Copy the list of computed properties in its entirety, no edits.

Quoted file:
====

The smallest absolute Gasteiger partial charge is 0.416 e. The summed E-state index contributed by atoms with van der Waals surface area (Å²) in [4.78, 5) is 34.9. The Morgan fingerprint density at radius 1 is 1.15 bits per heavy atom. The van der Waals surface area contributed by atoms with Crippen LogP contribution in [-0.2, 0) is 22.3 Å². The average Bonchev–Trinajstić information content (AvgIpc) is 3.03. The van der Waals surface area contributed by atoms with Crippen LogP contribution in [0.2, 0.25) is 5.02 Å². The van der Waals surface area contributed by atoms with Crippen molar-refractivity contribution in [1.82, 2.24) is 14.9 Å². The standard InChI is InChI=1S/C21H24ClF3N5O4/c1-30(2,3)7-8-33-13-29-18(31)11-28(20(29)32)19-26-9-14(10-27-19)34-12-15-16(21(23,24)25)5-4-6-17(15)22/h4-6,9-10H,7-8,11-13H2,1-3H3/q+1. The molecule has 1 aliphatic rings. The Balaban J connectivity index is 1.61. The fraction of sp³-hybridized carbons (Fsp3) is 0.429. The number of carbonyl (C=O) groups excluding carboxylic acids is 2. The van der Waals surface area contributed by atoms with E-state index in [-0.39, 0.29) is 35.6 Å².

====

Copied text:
The smallest absolute Gasteiger partial charge is 0.416 e. The summed E-state index contributed by atoms with van der Waals surface area (Å²) in [4.78, 5) is 34.9. The Morgan fingerprint density at radius 1 is 1.15 bits per heavy atom. The van der Waals surface area contributed by atoms with Crippen LogP contribution in [-0.2, 0) is 22.3 Å². The average Bonchev–Trinajstić information content (AvgIpc) is 3.03. The van der Waals surface area contributed by atoms with Crippen LogP contribution in [0.2, 0.25) is 5.02 Å². The van der Waals surface area contributed by atoms with Crippen molar-refractivity contribution in [1.82, 2.24) is 14.9 Å². The standard InChI is InChI=1S/C21H24ClF3N5O4/c1-30(2,3)7-8-33-13-29-18(31)11-28(20(29)32)19-26-9-14(10-27-19)34-12-15-16(21(23,24)25)5-4-6-17(15)22/h4-6,9-10H,7-8,11-13H2,1-3H3/q+1. The molecule has 1 aliphatic rings. The Balaban J connectivity index is 1.61. The fraction of sp³-hybridized carbons (Fsp3) is 0.429. The number of carbonyl (C=O) groups excluding carboxylic acids is 2. The van der Waals surface area contributed by atoms with E-state index in [-0.39, 0.29) is 35.6 Å².